Support » Themes and Templates » Child Themes / header.php

  • I have read the documentation available at Child Themes, Templates

    It promises that “your child theme can overwrite any file in the parent theme: simply include a file of the same name in the child theme directory, and it will overwrite the equivalent file in the parent theme directory.

    Parent Theme: TwentyTwelve (v1.1)
    Child Theme: TwentyTwelve-child (an original name thunked-up by me)

    » Given: if I copy my parent header.php to header.php.BAK, make specific changes to the parent theme’s header.php, the changes work on the site when TwentyTwelve is activated.

    » Given: I move the modified header.php from my parent into my child, and rename parent’s original and untouched header.php.BAK to header.php.

    » I activate my child theme, TwentyTwelve-child, which now contains the modified and “it worked when it was a parent” header.php.

    » Results: the promise of my child’s header.php overwriting (or more precisely, overriding) my parent’s header.php fails to be realized. The changes don’t occur.

    Insert proverbial and oft heard “HELP!” followed by “pretty please?” and a grateful and heart-felt”Thank you!

Viewing 9 replies - 1 through 9 (of 9 total)
  • Moderator Andrew Nevins


    Forum moderator

    You copy header.php from your parent theme and paste it into your Child Theme (no renaming) and then modify header.php (in your Child Theme).

    Which is, if you read my first post again, exactly what I did. And it doesn’t work!

    Basically… If I move it back to the parent, make the parent active, it works. If I move it back to the child, it doesn’t work.

    Which is the problem.



    Forum Moderator

    Unless you provide a link to a page demonstrating the problem, no one will be able to offer much in the way of assistance.

    Okie dokie. I did some more research using Araxis Merge to compare rendered output. Keeping it as short as possible…

    When I add my code to the parent header.php, I get the following output in the rendered page:

    <style type="text/css" id="custom-background-css">
    body.custom-background { background-color: #e6e6e6; }
    <style type="text/css">
    body.custom-background {
    ... my code goes here ...

    When I reset the parent to its normal header.php, and move my changes to the child header.php, this is what gets output in the rendered page:

    <style type="text/css">
    body.custom-background {
    ... my code goes here ...

    So, I copied the missing 3 lines of code rendered by the parent when my changes are in the parent header.php, into my child’s header.php, reset the parent header.php to the original copy and voila! It works!

    Shouldn’t be that way. But, that’s the way it is. And Bob’s your uncle!

    CSS changes go in the child theme style.css file, not the header.php file.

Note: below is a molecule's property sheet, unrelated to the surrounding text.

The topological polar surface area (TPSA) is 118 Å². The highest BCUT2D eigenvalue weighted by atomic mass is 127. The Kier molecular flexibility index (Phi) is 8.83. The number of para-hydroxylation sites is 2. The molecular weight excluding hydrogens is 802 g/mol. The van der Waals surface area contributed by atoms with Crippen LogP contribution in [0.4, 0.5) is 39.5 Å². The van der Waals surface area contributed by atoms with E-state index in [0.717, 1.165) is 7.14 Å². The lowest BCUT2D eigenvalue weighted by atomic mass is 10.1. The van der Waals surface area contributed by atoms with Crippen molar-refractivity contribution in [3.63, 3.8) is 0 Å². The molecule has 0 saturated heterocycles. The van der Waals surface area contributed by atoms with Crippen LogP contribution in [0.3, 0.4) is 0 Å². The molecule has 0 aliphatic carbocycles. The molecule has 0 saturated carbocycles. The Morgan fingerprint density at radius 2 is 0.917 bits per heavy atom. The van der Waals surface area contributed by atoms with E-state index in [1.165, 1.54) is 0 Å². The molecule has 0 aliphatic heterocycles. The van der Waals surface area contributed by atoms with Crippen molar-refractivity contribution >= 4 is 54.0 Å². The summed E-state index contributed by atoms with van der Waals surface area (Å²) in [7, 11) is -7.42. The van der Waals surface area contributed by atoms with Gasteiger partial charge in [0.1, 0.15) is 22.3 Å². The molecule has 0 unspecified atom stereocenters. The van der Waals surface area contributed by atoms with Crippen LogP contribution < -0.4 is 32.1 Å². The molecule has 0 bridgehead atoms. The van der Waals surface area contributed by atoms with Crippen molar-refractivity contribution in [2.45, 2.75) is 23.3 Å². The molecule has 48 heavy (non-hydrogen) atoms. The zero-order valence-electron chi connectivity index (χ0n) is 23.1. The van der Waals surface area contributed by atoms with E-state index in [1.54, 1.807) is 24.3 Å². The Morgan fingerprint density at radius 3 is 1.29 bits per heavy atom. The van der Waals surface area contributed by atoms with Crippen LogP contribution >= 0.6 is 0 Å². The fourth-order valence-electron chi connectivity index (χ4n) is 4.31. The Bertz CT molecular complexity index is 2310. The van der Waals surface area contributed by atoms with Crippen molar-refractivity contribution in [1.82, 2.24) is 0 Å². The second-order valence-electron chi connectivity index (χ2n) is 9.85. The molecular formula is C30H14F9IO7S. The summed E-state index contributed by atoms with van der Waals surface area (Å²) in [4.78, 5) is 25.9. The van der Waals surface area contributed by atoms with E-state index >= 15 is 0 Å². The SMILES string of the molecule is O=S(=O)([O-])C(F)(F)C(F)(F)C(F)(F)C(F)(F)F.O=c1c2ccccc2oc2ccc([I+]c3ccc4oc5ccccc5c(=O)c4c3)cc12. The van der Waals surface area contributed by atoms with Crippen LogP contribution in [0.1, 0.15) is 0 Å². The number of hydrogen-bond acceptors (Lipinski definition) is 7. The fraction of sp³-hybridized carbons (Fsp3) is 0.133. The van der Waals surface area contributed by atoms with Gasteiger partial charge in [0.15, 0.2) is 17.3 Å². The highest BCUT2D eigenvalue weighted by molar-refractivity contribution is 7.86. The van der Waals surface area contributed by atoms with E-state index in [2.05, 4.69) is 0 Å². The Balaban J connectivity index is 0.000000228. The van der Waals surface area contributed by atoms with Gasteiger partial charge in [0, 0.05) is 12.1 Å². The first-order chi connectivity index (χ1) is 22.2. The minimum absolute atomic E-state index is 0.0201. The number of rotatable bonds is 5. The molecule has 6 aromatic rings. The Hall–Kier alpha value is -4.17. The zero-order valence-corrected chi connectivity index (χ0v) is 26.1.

Oh, and before anyone asks…

    In both TwentyTwelve and my child, I currently have the Background Image set to No Image. However, once upon a time, TwentyTwelve did have a Background Image set to an image. So I suspect a setting somewhere gets toggled that generates those missing 3 lines of code from then until the cows come home.

    I’ll do some more tinkering with the child after lunch, and get back to you…

    Please post a link to your site for CSS help.



    Forum Moderator

    what are you trying to achieve with the edited code?
    what code did you edit or add in haeder.php (not the rendered lines, but the lines that seem to make problems)?

    did you also set the custom background (dashboard – appearance – background) while the child theme was active?

    CSS changes in the parent wernt working. Probably because it generates those 3 lines of code even though I don’t have a background image set, and they were preventing y desired CSS changes from working.

    Which is why I went to modifying header.php to get my desired changes. E.G.:

    <style type="text/css">
    body.custom-background {
    background: #a359a5; /* Old browsers */
    background-image: url(''), -moz-linear-gradient(top,  #a359a5 0%, #ffffff 16%, #000000 17%, #000000 18%, #ffffff 19%, #a359a5 100%); /* FF3.6+ */
    background-image: url(''), -webkit-gradient(linear, left top, left bottom, color-stop(0%,#a359a5), color-stop(16%,#ffffff), color-stop(17%,#000000), color-stop(18%,#000000), color-stop(19%,#ffffff), color-stop(100%,#a359a5)); /* Chrome,Safari4+ */
    background-image: url(''), -webkit-linear-gradient(top,  #a359a5 0%,#ffffff 16%,#000000 17%,#000000 18%,#ffffff 19%,#a359a5 100%); /* Chrome10+,Safari5.1+ */
    background-image: url(''), -o-linear-gradient(top,  #a359a5 0%,#ffffff 16%,#000000 17%,#000000 18%,#ffffff 19%,#a359a5 100%); /* Opera 11.10+ */
    background-image: url(''), -ms-linear-gradient(top,  #a359a5 0%,#ffffff 16%,#000000 17%,#000000 18%,#ffffff 19%,#a359a5 100%); /* IE10+ */
    background-image: url(''), linear-gradient(to bottom,  #a359a5 0%,#ffffff 16%,#000000 17%,#000000 18%,#ffffff 19%,#a359a5 100%); /* W3C */
    background-repeat: repeat-x; background-position: top left; background-attachment: fixed;
    filter: progid:DXImageTransform.Microsoft.gradient( startColorstr='#a359a5', endColorstr='#a359a5',GradientType=0 ); /* IE6-9 */
Viewing 9 replies - 1 through 9 (of 9 total)
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